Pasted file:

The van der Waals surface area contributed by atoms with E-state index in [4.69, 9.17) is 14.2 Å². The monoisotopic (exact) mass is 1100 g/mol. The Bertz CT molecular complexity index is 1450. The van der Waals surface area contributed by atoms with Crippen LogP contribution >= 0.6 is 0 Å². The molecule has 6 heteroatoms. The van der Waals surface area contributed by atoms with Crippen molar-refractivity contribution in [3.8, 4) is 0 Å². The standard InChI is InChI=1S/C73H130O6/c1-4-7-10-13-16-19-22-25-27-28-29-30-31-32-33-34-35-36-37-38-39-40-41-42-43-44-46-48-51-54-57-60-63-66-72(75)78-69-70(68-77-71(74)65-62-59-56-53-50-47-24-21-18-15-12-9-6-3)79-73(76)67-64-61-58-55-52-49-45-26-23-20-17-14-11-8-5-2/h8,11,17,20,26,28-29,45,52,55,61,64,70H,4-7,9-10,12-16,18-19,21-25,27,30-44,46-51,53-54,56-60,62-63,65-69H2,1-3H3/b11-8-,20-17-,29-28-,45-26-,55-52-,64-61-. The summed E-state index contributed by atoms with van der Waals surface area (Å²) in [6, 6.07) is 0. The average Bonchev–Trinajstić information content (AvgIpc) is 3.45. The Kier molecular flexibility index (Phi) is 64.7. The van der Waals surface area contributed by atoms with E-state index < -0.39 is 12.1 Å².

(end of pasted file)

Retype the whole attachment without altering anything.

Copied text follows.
The van der Waals surface area contributed by atoms with E-state index in [4.69, 9.17) is 14.2 Å². The monoisotopic (exact) mass is 1100 g/mol. The Bertz CT molecular complexity index is 1450. The van der Waals surface area contributed by atoms with Crippen LogP contribution >= 0.6 is 0 Å². The molecule has 6 heteroatoms. The van der Waals surface area contributed by atoms with Crippen molar-refractivity contribution in [3.8, 4) is 0 Å². The standard InChI is InChI=1S/C73H130O6/c1-4-7-10-13-16-19-22-25-27-28-29-30-31-32-33-34-35-36-37-38-39-40-41-42-43-44-46-48-51-54-57-60-63-66-72(75)78-69-70(68-77-71(74)65-62-59-56-53-50-47-24-21-18-15-12-9-6-3)79-73(76)67-64-61-58-55-52-49-45-26-23-20-17-14-11-8-5-2/h8,11,17,20,26,28-29,45,52,55,61,64,70H,4-7,9-10,12-16,18-19,21-25,27,30-44,46-51,53-54,56-60,62-63,65-69H2,1-3H3/b11-8-,20-17-,29-28-,45-26-,55-52-,64-61-. The summed E-state index contributed by atoms with van der Waals surface area (Å²) in [6, 6.07) is 0. The average Bonchev–Trinajstić information content (AvgIpc) is 3.45. The Kier molecular flexibility index (Phi) is 64.7. The van der Waals surface area contributed by atoms with E-state index < -0.39 is 12.1 Å².